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Screenshot of a breaking news alert e-mail from Q2 2017
The U.S. Commodity Futures Trading Commission (CFTC) today entered an Order requiring Respondents Christopher A. Engel and Pinnacle Forex Group LLC (Pinnacle), both of Glen Rock, Pennsylvania, jointly to pay a $414,000 civil monetary penalty and restitution totaling $405,378 to defrauded customers for committing fraud and misappropriation in connection with operating a commodity pool that traded leveraged or margined off-exchange FX contracts.
The Order also requires Engel and Pinnacle to cease and desist from further violations of the Commodity Exchange Act and CFTC regulations, as charged, and permanently bans them from registering, trading, and engaging in other CFTC-regulated activities. Mr Engel owned and operated Pinnacle, and neither Mr Engel nor Pinnacle has ever been registered with the CFTC.
Specifically, according to the Order, from approximately June 2011 to October 2012, Mr Engel falsely told prospective pool participants that Pinnacle managed client accounts worth tens of millions of dollars and that Pinnacle was registered with the CFTC.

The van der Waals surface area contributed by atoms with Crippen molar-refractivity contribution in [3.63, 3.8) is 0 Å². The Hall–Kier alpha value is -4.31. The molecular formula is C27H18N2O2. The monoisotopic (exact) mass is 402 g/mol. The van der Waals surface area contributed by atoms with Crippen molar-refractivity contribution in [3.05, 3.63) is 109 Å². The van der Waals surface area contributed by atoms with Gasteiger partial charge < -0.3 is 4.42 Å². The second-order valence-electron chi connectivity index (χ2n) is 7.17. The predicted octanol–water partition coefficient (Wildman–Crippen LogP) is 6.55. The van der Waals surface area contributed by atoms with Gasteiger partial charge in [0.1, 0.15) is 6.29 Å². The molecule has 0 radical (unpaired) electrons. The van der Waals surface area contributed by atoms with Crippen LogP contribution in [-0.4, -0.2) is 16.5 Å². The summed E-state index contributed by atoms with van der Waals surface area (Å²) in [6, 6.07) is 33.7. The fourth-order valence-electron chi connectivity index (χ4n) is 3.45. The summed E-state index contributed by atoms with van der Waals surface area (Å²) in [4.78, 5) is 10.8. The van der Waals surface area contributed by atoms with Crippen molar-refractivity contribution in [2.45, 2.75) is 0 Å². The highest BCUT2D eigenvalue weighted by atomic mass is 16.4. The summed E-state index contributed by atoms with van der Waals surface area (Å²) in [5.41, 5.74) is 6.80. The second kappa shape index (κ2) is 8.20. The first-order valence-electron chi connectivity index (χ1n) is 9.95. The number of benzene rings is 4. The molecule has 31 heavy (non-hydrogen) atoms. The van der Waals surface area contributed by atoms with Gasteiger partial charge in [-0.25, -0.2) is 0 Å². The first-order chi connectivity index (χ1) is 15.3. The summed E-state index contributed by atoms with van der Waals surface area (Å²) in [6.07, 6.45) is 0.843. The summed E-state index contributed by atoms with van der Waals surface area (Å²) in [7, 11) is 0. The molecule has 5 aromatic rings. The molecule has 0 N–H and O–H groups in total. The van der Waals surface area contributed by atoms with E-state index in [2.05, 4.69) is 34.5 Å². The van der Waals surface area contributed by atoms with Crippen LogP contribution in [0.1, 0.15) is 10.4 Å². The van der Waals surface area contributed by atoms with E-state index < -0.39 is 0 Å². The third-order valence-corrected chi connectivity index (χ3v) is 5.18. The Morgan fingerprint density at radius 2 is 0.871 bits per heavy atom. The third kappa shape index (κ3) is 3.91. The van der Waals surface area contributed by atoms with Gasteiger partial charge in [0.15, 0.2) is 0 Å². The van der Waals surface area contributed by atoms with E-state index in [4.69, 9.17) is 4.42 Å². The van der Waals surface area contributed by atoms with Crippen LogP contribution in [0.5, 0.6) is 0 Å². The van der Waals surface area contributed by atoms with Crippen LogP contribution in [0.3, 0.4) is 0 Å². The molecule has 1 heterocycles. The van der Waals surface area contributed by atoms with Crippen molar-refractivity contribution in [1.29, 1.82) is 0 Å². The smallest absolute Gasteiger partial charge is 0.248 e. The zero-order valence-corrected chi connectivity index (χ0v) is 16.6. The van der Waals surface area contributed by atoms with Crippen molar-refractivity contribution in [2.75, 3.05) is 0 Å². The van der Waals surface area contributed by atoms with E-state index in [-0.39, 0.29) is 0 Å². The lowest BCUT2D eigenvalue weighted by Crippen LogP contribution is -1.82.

Also, the respondents solicited and obtained approximately $414,000 from at least 21 pool participants to participate in a commodity pool to trade leveraged or margined off-exchange forex. However, according to the Order, Mr. Engel only deposited approximately $137,000 into forex trading accounts, which he later withdrew and misappropriated.
Mr. Engel fabricated profits and commissions in statements and emails sent to pool participants to conceal his misappropriation of their funds. Engel used the misappropriated funds to purchase automobiles, a natural foods store, and other personal items, the Order finds. The total loss to pool participants was approximately $405,378, according to the Order.
Additionally, the Order finds that between approximately July 2011 and October 2012, Engel and Pinnacle illegally operated as a Commodity Pool Operator without being registered as such with the CFTC.
The CFTC cautions victims that restitution orders may not result in the recovery of money lost because the wrongdoers may not have sufficient funds or assets. The CFTC has categorically stated that it intends to fight vigorously for the protection of customers and to ensure the wrongdoers are held accountable, a matter covered in yesterday’s LeapRate editorial regarding the fortitude and prioritized consumer protection policies of North American financial services regulators.
For the official CFTC announcement, click here.